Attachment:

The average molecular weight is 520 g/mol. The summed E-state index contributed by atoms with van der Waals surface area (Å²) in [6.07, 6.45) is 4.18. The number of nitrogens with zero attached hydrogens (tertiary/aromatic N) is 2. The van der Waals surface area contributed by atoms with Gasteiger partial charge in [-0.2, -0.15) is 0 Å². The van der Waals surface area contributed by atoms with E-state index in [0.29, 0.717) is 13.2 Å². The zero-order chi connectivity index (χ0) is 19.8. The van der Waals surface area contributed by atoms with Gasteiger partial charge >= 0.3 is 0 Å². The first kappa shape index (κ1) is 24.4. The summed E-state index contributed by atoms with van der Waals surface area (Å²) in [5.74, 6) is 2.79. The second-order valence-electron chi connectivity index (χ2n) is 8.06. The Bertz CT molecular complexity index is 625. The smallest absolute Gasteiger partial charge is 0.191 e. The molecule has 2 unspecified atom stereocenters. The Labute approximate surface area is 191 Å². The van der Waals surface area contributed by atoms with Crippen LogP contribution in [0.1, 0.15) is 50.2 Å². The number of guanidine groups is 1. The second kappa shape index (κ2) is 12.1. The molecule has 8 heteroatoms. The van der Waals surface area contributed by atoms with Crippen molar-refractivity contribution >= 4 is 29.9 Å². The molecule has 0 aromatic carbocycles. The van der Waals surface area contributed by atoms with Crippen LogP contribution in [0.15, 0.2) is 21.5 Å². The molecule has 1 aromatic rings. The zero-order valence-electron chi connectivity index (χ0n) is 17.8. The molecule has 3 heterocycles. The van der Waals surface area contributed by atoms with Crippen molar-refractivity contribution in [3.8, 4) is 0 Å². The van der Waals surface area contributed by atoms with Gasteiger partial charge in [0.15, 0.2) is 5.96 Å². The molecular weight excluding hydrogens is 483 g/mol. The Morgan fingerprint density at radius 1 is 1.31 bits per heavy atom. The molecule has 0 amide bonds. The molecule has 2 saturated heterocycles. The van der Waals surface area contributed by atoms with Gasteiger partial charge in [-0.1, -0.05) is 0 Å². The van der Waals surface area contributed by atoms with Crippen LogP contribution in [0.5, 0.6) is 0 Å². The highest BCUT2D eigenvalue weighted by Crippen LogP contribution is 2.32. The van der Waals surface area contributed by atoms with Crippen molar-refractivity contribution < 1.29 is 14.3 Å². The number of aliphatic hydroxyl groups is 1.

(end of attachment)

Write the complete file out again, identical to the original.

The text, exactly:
The average molecular weight is 520 g/mol. The summed E-state index contributed by atoms with van der Waals surface area (Å²) in [6.07, 6.45) is 4.18. The number of nitrogens with zero attached hydrogens (tertiary/aromatic N) is 2. The van der Waals surface area contributed by atoms with Gasteiger partial charge in [-0.2, -0.15) is 0 Å². The van der Waals surface area contributed by atoms with E-state index in [0.29, 0.717) is 13.2 Å². The zero-order chi connectivity index (χ0) is 19.8. The van der Waals surface area contributed by atoms with Gasteiger partial charge >= 0.3 is 0 Å². The first kappa shape index (κ1) is 24.4. The summed E-state index contributed by atoms with van der Waals surface area (Å²) in [5.74, 6) is 2.79. The second-order valence-electron chi connectivity index (χ2n) is 8.06. The Bertz CT molecular complexity index is 625. The smallest absolute Gasteiger partial charge is 0.191 e. The molecule has 2 unspecified atom stereocenters. The Labute approximate surface area is 191 Å². The van der Waals surface area contributed by atoms with Crippen LogP contribution in [0.1, 0.15) is 50.2 Å². The number of guanidine groups is 1. The second kappa shape index (κ2) is 12.1. The molecule has 8 heteroatoms. The van der Waals surface area contributed by atoms with Crippen molar-refractivity contribution >= 4 is 29.9 Å². The molecule has 0 aromatic carbocycles. The van der Waals surface area contributed by atoms with Crippen LogP contribution in [0.15, 0.2) is 21.5 Å². The molecule has 1 aromatic rings. The zero-order valence-electron chi connectivity index (χ0n) is 17.8. The molecule has 3 heterocycles. The van der Waals surface area contributed by atoms with Crippen molar-refractivity contribution in [3.8, 4) is 0 Å². The van der Waals surface area contributed by atoms with Gasteiger partial charge in [0.15, 0.2) is 5.96 Å². The molecular weight excluding hydrogens is 483 g/mol. The Morgan fingerprint density at radius 1 is 1.31 bits per heavy atom. The molecule has 0 amide bonds. The molecule has 2 saturated heterocycles. The van der Waals surface area contributed by atoms with Gasteiger partial charge in [-0.1, -0.05) is 0 Å². The van der Waals surface area contributed by atoms with Crippen LogP contribution in [0.5, 0.6) is 0 Å². The highest BCUT2D eigenvalue weighted by Crippen LogP contribution is 2.32. The van der Waals surface area contributed by atoms with Crippen molar-refractivity contribution < 1.29 is 14.3 Å². The number of aliphatic hydroxyl groups is 1.